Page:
Eyes on China as Hong Kong prepares for Entertainment Expo
China's rapid development as a filmmaking - and watching - market and the rise of digital entertainment are expected to be the main talking points when Hong Kong starts its annual Entertainment Expo on Monday.
With gatherings such at the 5th Asian Film Awards ( http://www.asianfilmawards.asia) and the massive Hong Kong Film and Television Market ( http://www.hkfilmart.com/filmart) among the Expo's 10 core events, organizers hope to use the Expo to promote Hong Kong's own role in the entertainment world - and are promising regular updates on their own website as the world can keep track of what is going on.
EE ( http://www.eexpohk.com) runs from March 21- April 17 and while it is making use of a number venues across the city, it uses the Hong Kong Convention and Exhibition Centre as its base.
This year sees a number of new co-production seminars being held as international filmmakers look to gain a foothold in Asia and, specifically, China.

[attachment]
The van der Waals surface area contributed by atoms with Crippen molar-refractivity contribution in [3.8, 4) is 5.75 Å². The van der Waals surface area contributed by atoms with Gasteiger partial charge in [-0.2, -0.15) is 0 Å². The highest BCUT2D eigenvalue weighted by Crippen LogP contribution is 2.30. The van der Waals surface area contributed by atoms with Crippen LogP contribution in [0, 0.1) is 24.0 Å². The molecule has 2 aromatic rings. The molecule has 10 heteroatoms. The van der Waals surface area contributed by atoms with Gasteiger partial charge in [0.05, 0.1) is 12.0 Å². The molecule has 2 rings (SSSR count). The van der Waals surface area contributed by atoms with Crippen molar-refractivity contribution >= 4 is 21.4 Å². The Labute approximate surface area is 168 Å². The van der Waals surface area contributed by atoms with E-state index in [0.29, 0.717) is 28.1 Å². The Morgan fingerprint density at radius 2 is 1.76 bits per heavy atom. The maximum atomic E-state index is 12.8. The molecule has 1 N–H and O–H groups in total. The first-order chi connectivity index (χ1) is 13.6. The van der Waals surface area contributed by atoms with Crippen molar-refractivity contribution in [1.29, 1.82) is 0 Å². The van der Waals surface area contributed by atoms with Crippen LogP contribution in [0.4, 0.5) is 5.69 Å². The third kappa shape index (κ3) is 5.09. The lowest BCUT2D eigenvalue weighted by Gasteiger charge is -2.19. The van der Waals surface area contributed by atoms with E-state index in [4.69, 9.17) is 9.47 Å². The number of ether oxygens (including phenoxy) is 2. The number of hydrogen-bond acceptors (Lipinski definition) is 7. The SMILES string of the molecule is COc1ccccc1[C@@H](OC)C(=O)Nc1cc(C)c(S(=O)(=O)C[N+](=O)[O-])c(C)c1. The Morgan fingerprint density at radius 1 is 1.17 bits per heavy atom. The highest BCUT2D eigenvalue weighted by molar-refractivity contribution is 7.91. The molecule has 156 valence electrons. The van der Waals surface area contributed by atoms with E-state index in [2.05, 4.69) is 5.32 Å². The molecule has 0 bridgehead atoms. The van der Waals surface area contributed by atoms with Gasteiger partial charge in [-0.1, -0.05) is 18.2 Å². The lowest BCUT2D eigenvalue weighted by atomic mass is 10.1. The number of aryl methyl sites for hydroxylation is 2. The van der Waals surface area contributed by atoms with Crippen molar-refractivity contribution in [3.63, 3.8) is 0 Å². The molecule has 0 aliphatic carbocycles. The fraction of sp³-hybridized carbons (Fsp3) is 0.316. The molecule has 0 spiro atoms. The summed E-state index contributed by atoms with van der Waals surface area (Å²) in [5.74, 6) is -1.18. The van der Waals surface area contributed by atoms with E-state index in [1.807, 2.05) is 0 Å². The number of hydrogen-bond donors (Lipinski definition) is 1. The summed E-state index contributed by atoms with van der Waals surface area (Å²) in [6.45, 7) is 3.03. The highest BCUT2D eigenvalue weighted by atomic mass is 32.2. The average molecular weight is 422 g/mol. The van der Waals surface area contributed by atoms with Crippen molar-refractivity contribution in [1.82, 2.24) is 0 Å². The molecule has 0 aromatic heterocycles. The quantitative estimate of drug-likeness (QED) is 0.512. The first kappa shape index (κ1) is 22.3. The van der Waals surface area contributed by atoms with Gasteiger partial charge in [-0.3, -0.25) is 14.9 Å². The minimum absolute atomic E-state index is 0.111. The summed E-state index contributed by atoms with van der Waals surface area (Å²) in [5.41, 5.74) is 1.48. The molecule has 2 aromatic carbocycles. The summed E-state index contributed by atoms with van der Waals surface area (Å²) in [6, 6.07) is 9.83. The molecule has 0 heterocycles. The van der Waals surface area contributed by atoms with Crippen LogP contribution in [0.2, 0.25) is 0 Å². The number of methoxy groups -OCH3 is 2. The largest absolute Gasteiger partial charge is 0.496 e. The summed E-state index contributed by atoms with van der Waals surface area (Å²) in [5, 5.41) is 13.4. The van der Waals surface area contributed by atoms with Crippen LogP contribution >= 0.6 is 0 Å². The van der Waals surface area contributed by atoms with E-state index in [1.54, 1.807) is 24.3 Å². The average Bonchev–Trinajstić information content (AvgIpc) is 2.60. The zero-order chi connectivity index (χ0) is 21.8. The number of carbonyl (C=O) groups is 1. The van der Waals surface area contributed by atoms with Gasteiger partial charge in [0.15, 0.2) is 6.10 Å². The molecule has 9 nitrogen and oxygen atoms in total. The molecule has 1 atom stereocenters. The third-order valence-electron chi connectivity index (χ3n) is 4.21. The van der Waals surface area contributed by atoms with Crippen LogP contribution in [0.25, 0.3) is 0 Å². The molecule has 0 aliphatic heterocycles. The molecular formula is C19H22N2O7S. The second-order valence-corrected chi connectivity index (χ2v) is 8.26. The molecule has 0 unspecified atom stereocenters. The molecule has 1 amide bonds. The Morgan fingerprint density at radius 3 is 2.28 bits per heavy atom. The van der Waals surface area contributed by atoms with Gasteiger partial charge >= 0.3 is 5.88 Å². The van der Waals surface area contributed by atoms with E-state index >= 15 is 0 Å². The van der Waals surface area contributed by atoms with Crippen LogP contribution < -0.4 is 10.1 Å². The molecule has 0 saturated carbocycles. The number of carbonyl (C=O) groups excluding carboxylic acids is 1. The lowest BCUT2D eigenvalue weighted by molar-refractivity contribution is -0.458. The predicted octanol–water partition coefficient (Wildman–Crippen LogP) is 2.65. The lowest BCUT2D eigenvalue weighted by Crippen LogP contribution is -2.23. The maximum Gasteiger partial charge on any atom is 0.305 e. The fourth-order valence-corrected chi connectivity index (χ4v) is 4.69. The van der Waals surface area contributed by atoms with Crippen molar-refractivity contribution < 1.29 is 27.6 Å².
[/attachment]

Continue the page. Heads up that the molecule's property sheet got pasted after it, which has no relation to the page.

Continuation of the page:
A series of workshops at Filmart are being hosted by the Paris-based Association Ateliers du Cinéma Européen (ACE) and its chief executive Ronan Girre said the filmmaking world was being inspired by what it saw coming out of China.
"Studios and filmmakers all over the world are looking to Asia and specifically to Chinese film industry," he told Relaxnews. "Lately the dynamism and diversity of the Chinese film business seems amazing to me: from art house films to big historical blockbusters, there are fantastic films being produced everywhere, from Beijing and Shanghai to Hong Kong, and Taipei."
China's film industry is coming off a record-breaking 2010 where box office receipts rose 64 percent, to top the US$1.5 billion (1.1 billion euros) mark, and two of the biggest hits of the year - Aftershock and Let the Bullets Fly - were both made with a mix of international and Chinese money.
One way filmmakers are able to get into China is through animated films, which do not come under the country's annual quota of 20 foreign films a year.
"Animation is a huge growth industry in China," explained Charlie Wong distribution and production manager of Hong Kong's T-Films, responsible for last year's animated feature Little Gobie. "And everyone wants to do business in China."
March 21-April 17
Various venues, Hong Kong
mobile apps from the organizers: www.hktdc.com/mobile
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